• • •

An $1 million appropriation for the historic, downtown Tampa Theatre that was vetoed last year is back in the budget this year.

The 89-year-old theater needs help replacing infrastructure, including updating the electrical system, with parts dating to the 1920s.

Lobbyist Ron Pierce of Tampa’s RSA Consulting Group worked on the appropriation both years.

Jill Witecki, the theater’s marketing and community relations director, told The Tampa Tribune last year that the state money is part of an overall capital campaign and is “one small part of what is needed to restore the building.”

The big ask for the Hillsborough County legislative delegation was announced on Sunday night, when lawmakers agreed to provide $22.5 million in funds for the USF Morsani College of Medicine in downtown Tampa.

Other major projects to receive funding in the budget released on Tuesday include

There’s $1 million for the Tampa Innovation Alliance led by former Hillsborough County Commissioner Mark Sharpe.

Here are other notable requests by the Hillsborough and Pinellas delegations:

The Hillsborough County Homeless Initiative $800,000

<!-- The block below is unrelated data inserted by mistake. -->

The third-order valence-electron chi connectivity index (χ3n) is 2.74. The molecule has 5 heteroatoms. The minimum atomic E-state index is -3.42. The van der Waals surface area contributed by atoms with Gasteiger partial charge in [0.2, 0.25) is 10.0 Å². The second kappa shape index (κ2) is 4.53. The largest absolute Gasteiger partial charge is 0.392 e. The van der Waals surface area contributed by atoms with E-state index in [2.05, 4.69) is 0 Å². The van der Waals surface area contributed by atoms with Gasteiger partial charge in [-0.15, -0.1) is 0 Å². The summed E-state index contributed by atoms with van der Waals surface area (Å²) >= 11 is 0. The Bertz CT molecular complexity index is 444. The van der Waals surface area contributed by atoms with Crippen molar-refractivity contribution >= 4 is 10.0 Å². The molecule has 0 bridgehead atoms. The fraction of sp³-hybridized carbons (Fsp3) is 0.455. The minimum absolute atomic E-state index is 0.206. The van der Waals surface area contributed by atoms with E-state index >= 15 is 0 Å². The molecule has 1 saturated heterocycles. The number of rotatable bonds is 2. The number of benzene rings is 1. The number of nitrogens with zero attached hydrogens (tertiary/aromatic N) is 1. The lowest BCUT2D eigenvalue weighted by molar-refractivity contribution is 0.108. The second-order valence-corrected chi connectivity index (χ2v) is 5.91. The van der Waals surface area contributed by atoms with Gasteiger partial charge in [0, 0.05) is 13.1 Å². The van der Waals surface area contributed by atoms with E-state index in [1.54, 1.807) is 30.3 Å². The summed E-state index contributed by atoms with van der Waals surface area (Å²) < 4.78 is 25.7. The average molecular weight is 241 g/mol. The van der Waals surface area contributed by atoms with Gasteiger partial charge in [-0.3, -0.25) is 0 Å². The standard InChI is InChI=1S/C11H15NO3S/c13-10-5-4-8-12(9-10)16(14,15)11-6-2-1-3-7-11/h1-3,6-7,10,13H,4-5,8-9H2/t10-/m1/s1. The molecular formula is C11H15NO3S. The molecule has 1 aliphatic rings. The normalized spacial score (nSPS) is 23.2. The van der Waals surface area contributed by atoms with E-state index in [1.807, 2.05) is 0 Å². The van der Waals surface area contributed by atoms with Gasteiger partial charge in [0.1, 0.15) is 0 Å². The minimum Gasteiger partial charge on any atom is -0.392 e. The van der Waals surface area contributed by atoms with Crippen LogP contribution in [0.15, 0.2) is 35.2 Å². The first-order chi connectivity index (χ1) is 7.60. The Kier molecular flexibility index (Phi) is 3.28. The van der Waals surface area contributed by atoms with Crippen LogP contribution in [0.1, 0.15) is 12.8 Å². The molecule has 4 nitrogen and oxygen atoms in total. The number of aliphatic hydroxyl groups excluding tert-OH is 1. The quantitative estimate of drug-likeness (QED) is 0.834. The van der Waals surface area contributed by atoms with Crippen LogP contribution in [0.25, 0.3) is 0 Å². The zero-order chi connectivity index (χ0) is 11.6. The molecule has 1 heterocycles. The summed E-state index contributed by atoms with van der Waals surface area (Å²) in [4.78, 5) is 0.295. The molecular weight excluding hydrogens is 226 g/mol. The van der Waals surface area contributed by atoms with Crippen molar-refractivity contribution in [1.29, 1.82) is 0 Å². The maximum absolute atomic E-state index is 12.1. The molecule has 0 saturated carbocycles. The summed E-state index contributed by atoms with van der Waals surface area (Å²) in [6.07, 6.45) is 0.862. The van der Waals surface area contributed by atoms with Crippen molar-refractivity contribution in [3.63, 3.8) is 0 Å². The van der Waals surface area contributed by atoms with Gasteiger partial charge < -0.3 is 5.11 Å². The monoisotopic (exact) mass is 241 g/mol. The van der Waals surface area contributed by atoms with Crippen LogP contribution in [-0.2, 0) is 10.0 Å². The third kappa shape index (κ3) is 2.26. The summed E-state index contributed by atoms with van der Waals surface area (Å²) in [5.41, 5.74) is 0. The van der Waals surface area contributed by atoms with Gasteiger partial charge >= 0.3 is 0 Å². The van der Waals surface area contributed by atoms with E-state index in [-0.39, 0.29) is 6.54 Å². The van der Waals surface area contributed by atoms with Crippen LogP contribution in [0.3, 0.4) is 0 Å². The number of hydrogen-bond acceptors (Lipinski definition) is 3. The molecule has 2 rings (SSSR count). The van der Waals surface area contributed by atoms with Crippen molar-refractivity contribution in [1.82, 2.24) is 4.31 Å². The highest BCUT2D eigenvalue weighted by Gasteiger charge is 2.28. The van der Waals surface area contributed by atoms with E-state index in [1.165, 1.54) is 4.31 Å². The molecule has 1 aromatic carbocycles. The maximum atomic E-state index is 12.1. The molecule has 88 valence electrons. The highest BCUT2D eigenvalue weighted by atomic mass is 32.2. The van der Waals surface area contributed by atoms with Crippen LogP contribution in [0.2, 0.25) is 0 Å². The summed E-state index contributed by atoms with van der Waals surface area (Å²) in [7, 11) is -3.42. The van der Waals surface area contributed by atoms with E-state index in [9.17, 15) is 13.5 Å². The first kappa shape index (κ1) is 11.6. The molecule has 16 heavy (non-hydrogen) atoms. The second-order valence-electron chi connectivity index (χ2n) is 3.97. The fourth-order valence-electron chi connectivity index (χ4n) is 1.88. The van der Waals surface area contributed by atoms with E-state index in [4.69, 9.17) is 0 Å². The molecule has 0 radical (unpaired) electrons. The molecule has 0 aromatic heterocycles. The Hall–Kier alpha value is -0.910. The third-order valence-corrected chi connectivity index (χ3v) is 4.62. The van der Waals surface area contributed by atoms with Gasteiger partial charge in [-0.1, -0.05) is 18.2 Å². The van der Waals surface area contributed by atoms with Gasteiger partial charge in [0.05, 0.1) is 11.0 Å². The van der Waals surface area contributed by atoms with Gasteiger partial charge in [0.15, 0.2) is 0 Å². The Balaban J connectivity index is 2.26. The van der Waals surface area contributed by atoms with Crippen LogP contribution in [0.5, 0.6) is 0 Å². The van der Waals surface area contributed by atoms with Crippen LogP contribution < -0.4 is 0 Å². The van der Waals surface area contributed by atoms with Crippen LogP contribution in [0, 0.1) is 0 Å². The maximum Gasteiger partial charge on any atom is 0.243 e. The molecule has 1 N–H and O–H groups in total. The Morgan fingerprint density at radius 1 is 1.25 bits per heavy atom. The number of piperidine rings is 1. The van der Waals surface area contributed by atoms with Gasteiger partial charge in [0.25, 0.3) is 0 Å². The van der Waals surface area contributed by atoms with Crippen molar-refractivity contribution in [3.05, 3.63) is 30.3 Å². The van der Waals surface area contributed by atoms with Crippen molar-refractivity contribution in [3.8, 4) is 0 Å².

Tampa Heights Youth Civic Center relocation $1.2 million

St. Petersburg Warehouse Arts District $300,000

Veterans Memorial Park in Hillsborough County $1.5 million
Ruth Eckerd Hall will get $2 million for an expansion

The Clearwater Marine Aquarium Dolphin Pool construction $1 million

Dunedin Museum expansion $395,000

The Diversity Initiative in Tampa $100,000

Bethel African Methodist Episcopal Church Restoration -$340,967

CDC of Tampa getting $100,000

My Children’s Keeper targeting fatherlessness and youth gun violence in St. Petersburg – $250,000

The Center for Urban Transportation Research (CUTR) at the University of   South Florida is getting $225,000 to conduct a study evaluating State of   Florida infrastructure needed to support various alternative vehicle technologies including electric and hydrogen fuel cell vehicles. The study will provide an overview of the current state of electric and hydrogen fuel cell vehicle technologies in the U.S. and Florida.